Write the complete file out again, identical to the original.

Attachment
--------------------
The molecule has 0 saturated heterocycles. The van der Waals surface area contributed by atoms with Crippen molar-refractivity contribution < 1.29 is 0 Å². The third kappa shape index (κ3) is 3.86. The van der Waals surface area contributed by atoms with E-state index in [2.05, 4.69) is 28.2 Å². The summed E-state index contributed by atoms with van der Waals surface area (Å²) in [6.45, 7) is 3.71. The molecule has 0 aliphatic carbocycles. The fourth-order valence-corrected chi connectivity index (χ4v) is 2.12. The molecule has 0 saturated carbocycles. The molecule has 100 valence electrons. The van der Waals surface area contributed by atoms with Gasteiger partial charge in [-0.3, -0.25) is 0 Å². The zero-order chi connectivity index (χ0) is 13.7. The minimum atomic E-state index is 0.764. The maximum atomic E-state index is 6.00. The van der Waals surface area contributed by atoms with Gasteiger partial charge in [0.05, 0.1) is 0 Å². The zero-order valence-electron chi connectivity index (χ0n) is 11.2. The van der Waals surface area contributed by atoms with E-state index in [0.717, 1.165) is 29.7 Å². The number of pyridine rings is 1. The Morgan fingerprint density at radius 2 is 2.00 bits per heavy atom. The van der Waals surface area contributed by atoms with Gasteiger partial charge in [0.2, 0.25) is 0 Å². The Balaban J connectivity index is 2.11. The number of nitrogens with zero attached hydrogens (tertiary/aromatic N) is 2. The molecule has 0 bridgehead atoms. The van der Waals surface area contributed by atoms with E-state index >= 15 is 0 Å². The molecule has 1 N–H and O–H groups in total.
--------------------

The molecule has 0 saturated heterocycles. The van der Waals surface area contributed by atoms with Crippen molar-refractivity contribution < 1.29 is 0 Å². The third kappa shape index (κ3) is 3.86. The van der Waals surface area contributed by atoms with E-state index in [2.05, 4.69) is 28.2 Å². The summed E-state index contributed by atoms with van der Waals surface area (Å²) in [6.45, 7) is 3.71. The molecule has 0 aliphatic carbocycles. The fourth-order valence-corrected chi connectivity index (χ4v) is 2.12. The molecule has 0 saturated carbocycles. The molecule has 100 valence electrons. The van der Waals surface area contributed by atoms with Gasteiger partial charge in [-0.3, -0.25) is 0 Å². The zero-order chi connectivity index (χ0) is 13.7. The minimum atomic E-state index is 0.764. The maximum atomic E-state index is 6.00. The van der Waals surface area contributed by atoms with Gasteiger partial charge in [0.05, 0.1) is 0 Å². The zero-order valence-electron chi connectivity index (χ0n) is 11.2. The van der Waals surface area contributed by atoms with E-state index in [0.717, 1.165) is 29.7 Å². The number of pyridine rings is 1. The Morgan fingerprint density at radius 2 is 2.00 bits per heavy atom. The van der Waals surface area contributed by atoms with Gasteiger partial charge in [0.2, 0.25) is 0 Å². The Balaban J connectivity index is 2.11. The number of nitrogens with zero attached hydrogens (tertiary/aromatic N) is 2. The molecule has 0 bridgehead atoms. The van der Waals surface area contributed by atoms with E-state index >= 15 is 0 Å². The molecule has 1 N–H and O–H groups in total.